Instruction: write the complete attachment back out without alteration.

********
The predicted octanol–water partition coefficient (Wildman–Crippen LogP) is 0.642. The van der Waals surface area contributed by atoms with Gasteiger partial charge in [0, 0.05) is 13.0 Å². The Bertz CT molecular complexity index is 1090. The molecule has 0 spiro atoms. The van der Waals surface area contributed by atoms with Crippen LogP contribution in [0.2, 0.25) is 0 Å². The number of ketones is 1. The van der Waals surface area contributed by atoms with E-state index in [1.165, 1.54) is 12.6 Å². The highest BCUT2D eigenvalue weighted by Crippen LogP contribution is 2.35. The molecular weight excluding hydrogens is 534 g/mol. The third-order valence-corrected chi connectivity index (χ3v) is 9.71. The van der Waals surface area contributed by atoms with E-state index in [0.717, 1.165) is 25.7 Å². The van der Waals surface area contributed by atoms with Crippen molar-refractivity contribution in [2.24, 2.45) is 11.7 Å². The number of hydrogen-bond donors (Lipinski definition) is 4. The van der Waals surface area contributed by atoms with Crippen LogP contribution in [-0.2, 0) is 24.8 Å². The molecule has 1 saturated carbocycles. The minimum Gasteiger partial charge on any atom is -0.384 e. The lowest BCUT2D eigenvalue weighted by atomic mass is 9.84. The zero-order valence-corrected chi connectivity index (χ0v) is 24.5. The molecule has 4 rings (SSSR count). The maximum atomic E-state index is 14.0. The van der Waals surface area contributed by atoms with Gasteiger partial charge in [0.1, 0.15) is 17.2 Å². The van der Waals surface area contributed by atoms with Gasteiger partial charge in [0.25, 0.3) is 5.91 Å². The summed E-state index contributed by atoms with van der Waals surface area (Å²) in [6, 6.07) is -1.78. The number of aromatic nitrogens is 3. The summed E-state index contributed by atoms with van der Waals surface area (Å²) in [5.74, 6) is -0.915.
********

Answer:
The predicted octanol–water partition coefficient (Wildman–Crippen LogP) is 0.642. The van der Waals surface area contributed by atoms with Gasteiger partial charge in [0, 0.05) is 13.0 Å². The Bertz CT molecular complexity index is 1090. The molecule has 0 spiro atoms. The van der Waals surface area contributed by atoms with Crippen LogP contribution in [0.2, 0.25) is 0 Å². The number of ketones is 1. The van der Waals surface area contributed by atoms with E-state index in [1.165, 1.54) is 12.6 Å². The highest BCUT2D eigenvalue weighted by Crippen LogP contribution is 2.35. The molecular weight excluding hydrogens is 534 g/mol. The third-order valence-corrected chi connectivity index (χ3v) is 9.71. The van der Waals surface area contributed by atoms with E-state index in [0.717, 1.165) is 25.7 Å². The van der Waals surface area contributed by atoms with Crippen molar-refractivity contribution in [2.24, 2.45) is 11.7 Å². The number of hydrogen-bond donors (Lipinski definition) is 4. The van der Waals surface area contributed by atoms with Crippen LogP contribution in [-0.2, 0) is 24.8 Å². The molecule has 1 saturated carbocycles. The minimum Gasteiger partial charge on any atom is -0.384 e. The lowest BCUT2D eigenvalue weighted by atomic mass is 9.84. The zero-order valence-corrected chi connectivity index (χ0v) is 24.5. The molecule has 4 rings (SSSR count). The maximum atomic E-state index is 14.0. The van der Waals surface area contributed by atoms with Gasteiger partial charge in [0.1, 0.15) is 17.2 Å². The van der Waals surface area contributed by atoms with Gasteiger partial charge in [0.25, 0.3) is 5.91 Å². The summed E-state index contributed by atoms with van der Waals surface area (Å²) in [6, 6.07) is -1.78. The number of aromatic nitrogens is 3. The summed E-state index contributed by atoms with van der Waals surface area (Å²) in [5.74, 6) is -0.915.